“There’s no role for the U.S. military in determining the outcome of a U.S. election.” All 10 living former U.S. defense secretaries issue a warning to Trump over threats to use the military to dispute the election. The president’s loss and denial of his election loss are resulting in a constitutional and potential military crisis
Efforts to involve the U.S. armed forces in resolving election disputes would take us into dangerous, unlawful and unconstitutional territory. Civilian and military officials who direct or carry out such measures would be accountable, including potentially facing criminal penalties, for the grave consequences of their actions on our republic.
Concern over Trump using the military to intervene in the election outcome has grown since September after Trump refused to commit to a peaceful transfer of power. The November election results, rejected by Trump, have led to the loss of some 60 lawsuits the president and supporters have mounted in court cases.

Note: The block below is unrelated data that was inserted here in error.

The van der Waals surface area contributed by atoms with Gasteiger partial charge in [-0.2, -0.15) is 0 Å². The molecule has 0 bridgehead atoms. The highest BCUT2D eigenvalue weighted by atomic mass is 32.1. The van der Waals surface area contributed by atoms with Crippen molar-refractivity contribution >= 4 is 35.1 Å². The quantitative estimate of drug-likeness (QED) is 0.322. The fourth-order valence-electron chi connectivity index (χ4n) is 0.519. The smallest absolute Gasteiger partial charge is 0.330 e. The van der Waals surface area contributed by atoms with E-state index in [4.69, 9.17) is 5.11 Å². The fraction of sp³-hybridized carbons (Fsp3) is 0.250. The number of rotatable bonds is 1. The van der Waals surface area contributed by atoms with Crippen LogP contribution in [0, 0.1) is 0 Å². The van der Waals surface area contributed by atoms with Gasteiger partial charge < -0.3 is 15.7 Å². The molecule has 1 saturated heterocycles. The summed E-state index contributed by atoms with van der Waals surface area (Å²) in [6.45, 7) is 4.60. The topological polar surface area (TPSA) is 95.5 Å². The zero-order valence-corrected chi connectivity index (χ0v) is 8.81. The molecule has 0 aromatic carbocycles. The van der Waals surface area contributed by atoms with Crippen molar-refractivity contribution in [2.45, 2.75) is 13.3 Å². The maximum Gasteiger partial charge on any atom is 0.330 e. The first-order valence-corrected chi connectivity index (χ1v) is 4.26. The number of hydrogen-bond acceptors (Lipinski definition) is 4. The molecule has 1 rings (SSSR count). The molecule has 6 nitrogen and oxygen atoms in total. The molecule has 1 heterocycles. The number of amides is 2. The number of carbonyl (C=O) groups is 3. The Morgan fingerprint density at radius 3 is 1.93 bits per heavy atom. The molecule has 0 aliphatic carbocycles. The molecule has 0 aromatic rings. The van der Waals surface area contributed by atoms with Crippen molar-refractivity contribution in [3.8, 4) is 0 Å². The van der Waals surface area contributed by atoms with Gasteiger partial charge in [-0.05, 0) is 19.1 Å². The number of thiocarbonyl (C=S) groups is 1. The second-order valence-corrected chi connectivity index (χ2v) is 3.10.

Earlier, in December, Trump’s former national security advisor Michael Flynn appeared on conservative channel Newsmax suggesting that the military be brought in to “rerun” the election.
“He could order the, within the swing states, if he wanted to, he could take military capabilities, and he could place those in states and basically rerun an election in each of those states,” Flynn told host Greg Kelly.
The New York Times followed with reporting of a White House meeting with Trump exploring Flynn’s idea in a staff meeting that included Flynn, the former Trump campaign lawyer Sidney Powell, and Rudy Giuliani.
In a recorded phone call, first published by The Washington Post on January 3rd, president Donald Trump pushes Georgia Secretary of State Brad Raffensperger to “find” votes to overturn the election results after his loss to president-elect Joe Biden. The call was the latest of 18 calls the Republican secretary of state indicated had been made to him by the president’s office.
Read the full transcript of Trump’s call to Georgia’s secretary of state.